Starting with June 2014 these levels disappeared and the Banco Nacional de Costa Rica use a new system, called “the dirty float” based on which the Central Bank will intervene just when they consider it is necessary.
Today the exchange rate CRC to Dollar fluctuates and it is around
1 CRC= 0,0016 USD
Here are some quick computations for you to be easier to keep an evidence of the expenses when you visit Costa Rica (CRC to USD):
1,000 Colones= 1.6 USD
2,000 Colones= 3.2 USD
5,000 Colones= 8 USD
10,000 Colones= 16 USD
20,000 Colones= 32 USD
50,000 Colones= 80 USD
How you can get Colones for your Costa Rican holiday?
There are a few ways to get some colones and pay when in Costa Rica:
- exchange colones at a bank (Banco de Costa Rica for example)
- pay with a credit/ debit card
- withdraw money from ATMs
- pay with dollars ( not very recommended)
Exchanging Costa Rica currency from USD
As soon as you arrive at the airport in San Jose or when you cross the terrestrial border, you will find many exchange offices on your way to the hotel.
We strongly advise you not to use them as the exchange rates practiced by these offices are extremely bad and you will lose a lot of dollars in the van.
If you really want to exchange money when in Costa Rica use a private bank as the exchange rate is better and you are sure that the money is not fake.
If you have US dollars you can change them in local currency at every bank; things are a little bit more complicated with British pounds or euro, but in the last couple of years more and more private banks are interested in buying these two currencies, too.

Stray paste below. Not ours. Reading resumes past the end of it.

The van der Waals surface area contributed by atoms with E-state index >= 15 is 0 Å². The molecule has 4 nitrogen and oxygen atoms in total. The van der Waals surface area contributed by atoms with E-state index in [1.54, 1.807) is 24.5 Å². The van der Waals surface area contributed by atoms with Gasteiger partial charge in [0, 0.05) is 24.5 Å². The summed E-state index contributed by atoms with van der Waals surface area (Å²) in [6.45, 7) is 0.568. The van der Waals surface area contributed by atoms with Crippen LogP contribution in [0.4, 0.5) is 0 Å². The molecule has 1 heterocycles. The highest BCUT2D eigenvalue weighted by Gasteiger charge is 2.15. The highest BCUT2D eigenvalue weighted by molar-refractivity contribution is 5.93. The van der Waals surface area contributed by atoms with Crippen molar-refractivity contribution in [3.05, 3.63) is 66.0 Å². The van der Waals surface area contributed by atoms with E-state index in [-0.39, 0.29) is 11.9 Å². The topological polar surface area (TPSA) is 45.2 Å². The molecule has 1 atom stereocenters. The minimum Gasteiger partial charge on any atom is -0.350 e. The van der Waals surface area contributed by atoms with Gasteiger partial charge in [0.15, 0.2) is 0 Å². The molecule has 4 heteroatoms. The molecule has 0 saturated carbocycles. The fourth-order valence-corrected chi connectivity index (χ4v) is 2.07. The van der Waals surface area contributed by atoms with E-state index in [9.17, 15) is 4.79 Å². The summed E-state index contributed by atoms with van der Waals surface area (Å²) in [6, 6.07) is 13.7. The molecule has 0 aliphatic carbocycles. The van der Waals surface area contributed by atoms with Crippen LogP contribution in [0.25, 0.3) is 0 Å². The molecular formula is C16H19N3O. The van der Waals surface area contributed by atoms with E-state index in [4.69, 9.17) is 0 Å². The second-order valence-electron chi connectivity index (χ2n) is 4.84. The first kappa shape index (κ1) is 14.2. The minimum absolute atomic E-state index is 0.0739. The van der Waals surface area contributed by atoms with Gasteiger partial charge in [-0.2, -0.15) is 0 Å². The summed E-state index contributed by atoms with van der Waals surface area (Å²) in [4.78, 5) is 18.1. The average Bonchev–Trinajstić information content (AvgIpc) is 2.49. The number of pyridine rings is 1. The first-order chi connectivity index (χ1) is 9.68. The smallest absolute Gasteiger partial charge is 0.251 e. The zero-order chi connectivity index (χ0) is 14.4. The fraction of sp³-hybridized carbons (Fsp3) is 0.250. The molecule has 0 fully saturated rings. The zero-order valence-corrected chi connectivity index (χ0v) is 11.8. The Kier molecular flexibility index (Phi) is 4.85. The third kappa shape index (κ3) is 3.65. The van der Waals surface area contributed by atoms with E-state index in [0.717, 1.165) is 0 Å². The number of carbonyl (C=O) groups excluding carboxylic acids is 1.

Most of the banks will ask you for a commission for exchanging your money and the amount asked might vary depending on the amount you want to change.
That is why I strongly advise you not to change many dollars in colones as there are plenty of other options to pay when in Costa Rica.
Credit cards and debit cards
When we talk about Costa Rica currency, we have to talk about credit and debit cards as both debit and credit cards are widely accepted in this country.
All big restaurants, stores, hotels, and national parks accept card payment and there is no extra commission charged if you pay by card.
Small shops and stores usually don’t accept cards so that is why you should have some colones with you to pay for your bottle of water or for your souvenir.
Withdraw money from ATM
You will find ATMs in most towns and villages from Costa Rica so withdrawing money from ATMs is as simple as in your home country.
In order to be able to use the Costa Rican ATMs, before you leave home make sure you have:
- a 4 digit PIN number to use when withdrawing money from an ATM
- notify your bank about your trip in order to avoid being all your expenses abroad being considered suspicious and to have your card blocked
On some ATMs, you will have to pay a transaction fee on top of the fees applied by the bank that issued your card.
Make sure you read and understand all the taxes and commissions asked by that ATM before you exchange money and if you have time you might try ATMs from other banks to see if the commissions are the same.